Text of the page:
I wish to thank wholeheartedly Mr Bafana Msezane, the ABSA Manager for Corporate and Social Investment Services, and ABSA Bank, for having organised this important occasion. It is a great pleasure for me to share this podium with distinguished and venerable representatives of the Anglican church. It was not easy for me to participate in this event as the pressures of my responsibilities at this critical juncture of our history, are indeed overwhelming. However, I felt that the reason we have gathered here today is of such paramount importance that I had to cancel other commitments and prioritise this occasion over anything else. Therefore, I wish to begin my remarks by stating that the point of departure in our fight against HIV/AIDS is, indeed, the need for prioritising it over conflicting or concurring needs. If we are to make progress in this great war of ours against HIV/AIDS, we must, each one of us, make time to provide personal efforts and make a personal contribution.

HIV/AIDS presents unprecedented challenges of an unprecedented nature. HIV/AIDS stands to kill more of our people than all the wars combined together that the Zulu nation and the other people of this province, have fought on this territory since the beginning of recorded time. This connotation by itself gives the measure of what we are confronted with, which is a greater priority than any one for which the people of this province have ever taken up arms before. Likening the challenge before us to a war on HIV/AIDS is not an exaggeration.

Throughout the course of history when people are confronted with overwhelming challenges which are greater than themselves, they are bound to change and grow or to perish. We, as a people, are now confronted with the challenge which forces us to act in a fashion and manner which we never thought before could be consonant with our culture and traditions. The great evolution of mankind from savagery to civilization is marked by behavioural adjustments to overcome challenges. We must accept that the challenge of HIV/AIDS is no exception and that the alternative before us to adjust or die, is very real.

If we are to deal with HIV/AIDS effectively we must talk about the facts of HIV/AIDS openly. We must confront and overcome the stigma which is attached to HIV/AIDS. We must speak openly and accept the facts of human sexuality. We must engage our children, our spouses and our friends in open discussion on the damages facing our Nation as a result of this scourge. We must overcome the traditional features of our culture which left these topics outside the realm of polite conversation. Talking about HIV/AIDS is talking about sex and ways to engage in human sexuality, avoiding the risk of contracting HIV, or infecting others with it. We must engage each other about the various ways in which we can counter the havoc of this scourge. We need to look at the morality that existed in our societies in the past, and we need to look at the teachings of the Church.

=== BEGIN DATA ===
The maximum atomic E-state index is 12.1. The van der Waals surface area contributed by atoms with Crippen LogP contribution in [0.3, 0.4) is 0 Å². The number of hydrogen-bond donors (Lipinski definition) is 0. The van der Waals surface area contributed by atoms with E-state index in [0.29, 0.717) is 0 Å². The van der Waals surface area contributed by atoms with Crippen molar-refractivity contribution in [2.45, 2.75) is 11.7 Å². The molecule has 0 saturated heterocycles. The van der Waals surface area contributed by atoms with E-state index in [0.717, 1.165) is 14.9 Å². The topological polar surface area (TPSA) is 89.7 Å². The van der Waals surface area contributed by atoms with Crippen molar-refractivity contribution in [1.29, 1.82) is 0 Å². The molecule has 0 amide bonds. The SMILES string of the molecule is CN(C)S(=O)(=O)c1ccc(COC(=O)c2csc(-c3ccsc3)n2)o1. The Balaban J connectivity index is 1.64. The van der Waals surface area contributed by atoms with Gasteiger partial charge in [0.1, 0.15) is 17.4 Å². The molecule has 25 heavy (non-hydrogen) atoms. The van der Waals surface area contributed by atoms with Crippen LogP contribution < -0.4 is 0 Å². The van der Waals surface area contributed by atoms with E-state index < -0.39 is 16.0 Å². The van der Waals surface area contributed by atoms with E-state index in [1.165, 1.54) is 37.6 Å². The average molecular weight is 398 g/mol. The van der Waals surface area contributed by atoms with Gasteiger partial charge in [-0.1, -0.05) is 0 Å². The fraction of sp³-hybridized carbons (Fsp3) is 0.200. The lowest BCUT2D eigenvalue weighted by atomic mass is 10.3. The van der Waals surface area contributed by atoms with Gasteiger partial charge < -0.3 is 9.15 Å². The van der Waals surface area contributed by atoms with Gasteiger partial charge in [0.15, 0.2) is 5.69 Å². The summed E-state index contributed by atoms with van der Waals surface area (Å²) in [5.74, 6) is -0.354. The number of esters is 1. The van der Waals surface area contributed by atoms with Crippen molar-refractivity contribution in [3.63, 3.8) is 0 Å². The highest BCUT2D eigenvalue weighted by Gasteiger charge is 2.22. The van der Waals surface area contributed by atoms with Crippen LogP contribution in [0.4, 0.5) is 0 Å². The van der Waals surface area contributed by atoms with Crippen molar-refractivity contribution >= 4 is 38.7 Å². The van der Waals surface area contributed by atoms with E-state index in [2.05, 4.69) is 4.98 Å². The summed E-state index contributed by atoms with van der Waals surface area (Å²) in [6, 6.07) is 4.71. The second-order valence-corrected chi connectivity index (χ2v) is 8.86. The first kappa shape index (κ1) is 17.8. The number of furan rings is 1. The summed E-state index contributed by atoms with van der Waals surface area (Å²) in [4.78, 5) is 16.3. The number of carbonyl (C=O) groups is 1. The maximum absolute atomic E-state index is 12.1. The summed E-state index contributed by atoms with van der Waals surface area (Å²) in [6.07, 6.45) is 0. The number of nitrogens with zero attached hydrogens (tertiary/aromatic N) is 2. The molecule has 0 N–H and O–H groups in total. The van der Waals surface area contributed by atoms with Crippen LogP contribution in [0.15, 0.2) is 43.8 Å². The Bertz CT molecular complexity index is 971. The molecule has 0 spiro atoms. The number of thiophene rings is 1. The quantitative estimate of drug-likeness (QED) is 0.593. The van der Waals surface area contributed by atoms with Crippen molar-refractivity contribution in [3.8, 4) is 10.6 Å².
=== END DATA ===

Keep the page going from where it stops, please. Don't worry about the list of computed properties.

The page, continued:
We also need to speak about the need to adjust sexual patterns and preferences to reduce the risk that the infection is spread, considering the value of the personal option of abstinence or faithfulness. Even in this respect, the stakes are too high for this issue to be dealt with hypocritically. There is no point in preaching only about abstinence and faithfulness when people end up not following them and become unprepared for sexual relations and expose themselves to unprotected sex. An important feature of the adjustment that the war on HIV/AIDS demands of us, is that of relinquishing ideological preferences or standpoints to focus on what does and does not work from a practical viewpoint. But we as a society cannot in one breath say that we are striving for the moral regeneration of our Nation, in view of the present moral decay, and then concentrate our teachings on protection only, vital as it is, and forget the moral teachings of our church and the moral code of our Nation which existed even before the arrival of the Christian gospel.

We also need to change the existing mind-set in many of our communities relating to the stigma attached to those who are affected by HIV/AIDS. HIV/AIDS is a plague, is a terrible epidemic disease which may affect all of us. The fact that it is transmitted through sexual activities should not create a stigma, as sexuality is part and parcel of our life. Diseases can be caught in many ways, through food, through water, through the air and through sexual contact. Those affected with HIV/AIDS are not people who have done something wrong, or who are more immoral than the rest of us. They are our brothers and sisters who have contracted a terrible disease and who demand a much greater measure of our love and care than anyone else. They do not deserve to be isolated but they are entitled to demand that we reach out to them with greater love than we would to anyone else. They are the victims of the great evil against which we declared our war, but they share no part in it.